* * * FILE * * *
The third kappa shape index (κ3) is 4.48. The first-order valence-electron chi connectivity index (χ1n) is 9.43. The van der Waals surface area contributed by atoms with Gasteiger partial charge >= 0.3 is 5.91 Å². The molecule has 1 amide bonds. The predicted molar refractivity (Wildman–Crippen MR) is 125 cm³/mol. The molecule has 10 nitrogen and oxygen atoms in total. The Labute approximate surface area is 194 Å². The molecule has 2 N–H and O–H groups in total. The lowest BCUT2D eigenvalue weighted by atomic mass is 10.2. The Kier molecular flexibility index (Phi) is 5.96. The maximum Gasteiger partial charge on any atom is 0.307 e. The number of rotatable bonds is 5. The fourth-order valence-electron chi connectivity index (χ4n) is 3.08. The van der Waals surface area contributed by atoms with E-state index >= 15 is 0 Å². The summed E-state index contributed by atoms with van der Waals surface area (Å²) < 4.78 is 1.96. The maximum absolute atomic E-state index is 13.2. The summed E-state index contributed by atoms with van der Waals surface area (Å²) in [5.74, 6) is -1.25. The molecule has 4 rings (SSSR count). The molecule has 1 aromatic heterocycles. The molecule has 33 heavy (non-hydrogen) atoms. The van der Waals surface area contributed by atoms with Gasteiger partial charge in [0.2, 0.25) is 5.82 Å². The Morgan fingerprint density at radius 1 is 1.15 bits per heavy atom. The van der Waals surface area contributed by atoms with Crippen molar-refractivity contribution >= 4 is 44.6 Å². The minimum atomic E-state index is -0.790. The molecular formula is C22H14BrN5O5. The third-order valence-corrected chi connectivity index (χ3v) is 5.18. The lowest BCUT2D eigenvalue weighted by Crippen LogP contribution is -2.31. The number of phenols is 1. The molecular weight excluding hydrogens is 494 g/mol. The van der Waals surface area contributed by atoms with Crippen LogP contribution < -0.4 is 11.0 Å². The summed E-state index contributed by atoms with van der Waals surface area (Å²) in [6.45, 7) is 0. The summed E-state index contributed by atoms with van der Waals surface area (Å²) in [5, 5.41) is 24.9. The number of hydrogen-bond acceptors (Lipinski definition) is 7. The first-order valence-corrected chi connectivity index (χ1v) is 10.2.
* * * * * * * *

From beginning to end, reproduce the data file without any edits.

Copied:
The third kappa shape index (κ3) is 4.48. The first-order valence-electron chi connectivity index (χ1n) is 9.43. The van der Waals surface area contributed by atoms with Gasteiger partial charge >= 0.3 is 5.91 Å². The molecule has 1 amide bonds. The predicted molar refractivity (Wildman–Crippen MR) is 125 cm³/mol. The molecule has 10 nitrogen and oxygen atoms in total. The Labute approximate surface area is 194 Å². The molecule has 2 N–H and O–H groups in total. The lowest BCUT2D eigenvalue weighted by atomic mass is 10.2. The Kier molecular flexibility index (Phi) is 5.96. The maximum Gasteiger partial charge on any atom is 0.307 e. The number of rotatable bonds is 5. The fourth-order valence-electron chi connectivity index (χ4n) is 3.08. The van der Waals surface area contributed by atoms with E-state index >= 15 is 0 Å². The summed E-state index contributed by atoms with van der Waals surface area (Å²) < 4.78 is 1.96. The maximum absolute atomic E-state index is 13.2. The summed E-state index contributed by atoms with van der Waals surface area (Å²) in [5.74, 6) is -1.25. The molecule has 4 rings (SSSR count). The molecule has 1 aromatic heterocycles. The molecule has 33 heavy (non-hydrogen) atoms. The van der Waals surface area contributed by atoms with Gasteiger partial charge in [0.2, 0.25) is 5.82 Å². The Morgan fingerprint density at radius 1 is 1.15 bits per heavy atom. The van der Waals surface area contributed by atoms with Crippen molar-refractivity contribution >= 4 is 44.6 Å². The minimum atomic E-state index is -0.790. The molecular formula is C22H14BrN5O5. The third-order valence-corrected chi connectivity index (χ3v) is 5.18. The lowest BCUT2D eigenvalue weighted by Crippen LogP contribution is -2.31. The number of phenols is 1. The molecular weight excluding hydrogens is 494 g/mol. The van der Waals surface area contributed by atoms with Crippen LogP contribution < -0.4 is 11.0 Å². The summed E-state index contributed by atoms with van der Waals surface area (Å²) in [6.45, 7) is 0. The summed E-state index contributed by atoms with van der Waals surface area (Å²) in [5, 5.41) is 24.9. The number of hydrogen-bond acceptors (Lipinski definition) is 7. The first-order valence-corrected chi connectivity index (χ1v) is 10.2.